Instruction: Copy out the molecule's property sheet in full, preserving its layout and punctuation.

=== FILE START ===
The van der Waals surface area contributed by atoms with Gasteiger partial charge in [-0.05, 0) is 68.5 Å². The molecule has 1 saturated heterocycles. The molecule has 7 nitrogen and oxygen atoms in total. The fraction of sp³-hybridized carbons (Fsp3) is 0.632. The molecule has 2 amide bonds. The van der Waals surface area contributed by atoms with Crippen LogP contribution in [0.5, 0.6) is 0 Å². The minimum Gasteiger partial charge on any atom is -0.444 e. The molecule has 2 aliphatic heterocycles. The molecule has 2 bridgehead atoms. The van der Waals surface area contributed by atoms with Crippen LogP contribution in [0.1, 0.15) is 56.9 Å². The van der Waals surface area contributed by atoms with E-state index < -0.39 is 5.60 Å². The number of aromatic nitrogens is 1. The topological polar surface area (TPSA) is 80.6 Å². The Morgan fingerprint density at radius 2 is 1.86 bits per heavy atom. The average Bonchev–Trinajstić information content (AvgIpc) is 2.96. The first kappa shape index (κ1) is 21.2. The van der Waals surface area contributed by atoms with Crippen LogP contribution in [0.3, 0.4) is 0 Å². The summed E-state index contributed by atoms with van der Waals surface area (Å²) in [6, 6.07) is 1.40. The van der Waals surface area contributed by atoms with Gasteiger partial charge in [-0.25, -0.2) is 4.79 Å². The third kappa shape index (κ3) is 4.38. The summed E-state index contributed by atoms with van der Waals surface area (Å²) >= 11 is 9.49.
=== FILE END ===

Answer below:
The van der Waals surface area contributed by atoms with Gasteiger partial charge in [-0.05, 0) is 68.5 Å². The molecule has 1 saturated heterocycles. The molecule has 7 nitrogen and oxygen atoms in total. The fraction of sp³-hybridized carbons (Fsp3) is 0.632. The molecule has 2 amide bonds. The van der Waals surface area contributed by atoms with Crippen LogP contribution in [0.5, 0.6) is 0 Å². The minimum Gasteiger partial charge on any atom is -0.444 e. The molecule has 2 aliphatic heterocycles. The molecule has 2 bridgehead atoms. The van der Waals surface area contributed by atoms with Crippen LogP contribution in [0.1, 0.15) is 56.9 Å². The van der Waals surface area contributed by atoms with E-state index < -0.39 is 5.60 Å². The number of aromatic nitrogens is 1. The topological polar surface area (TPSA) is 80.6 Å². The Morgan fingerprint density at radius 2 is 1.86 bits per heavy atom. The average Bonchev–Trinajstić information content (AvgIpc) is 2.96. The first kappa shape index (κ1) is 21.2. The van der Waals surface area contributed by atoms with Crippen LogP contribution in [0.3, 0.4) is 0 Å². The summed E-state index contributed by atoms with van der Waals surface area (Å²) in [6, 6.07) is 1.40. The van der Waals surface area contributed by atoms with Gasteiger partial charge in [-0.25, -0.2) is 4.79 Å². The third kappa shape index (κ3) is 4.38. The summed E-state index contributed by atoms with van der Waals surface area (Å²) >= 11 is 9.49.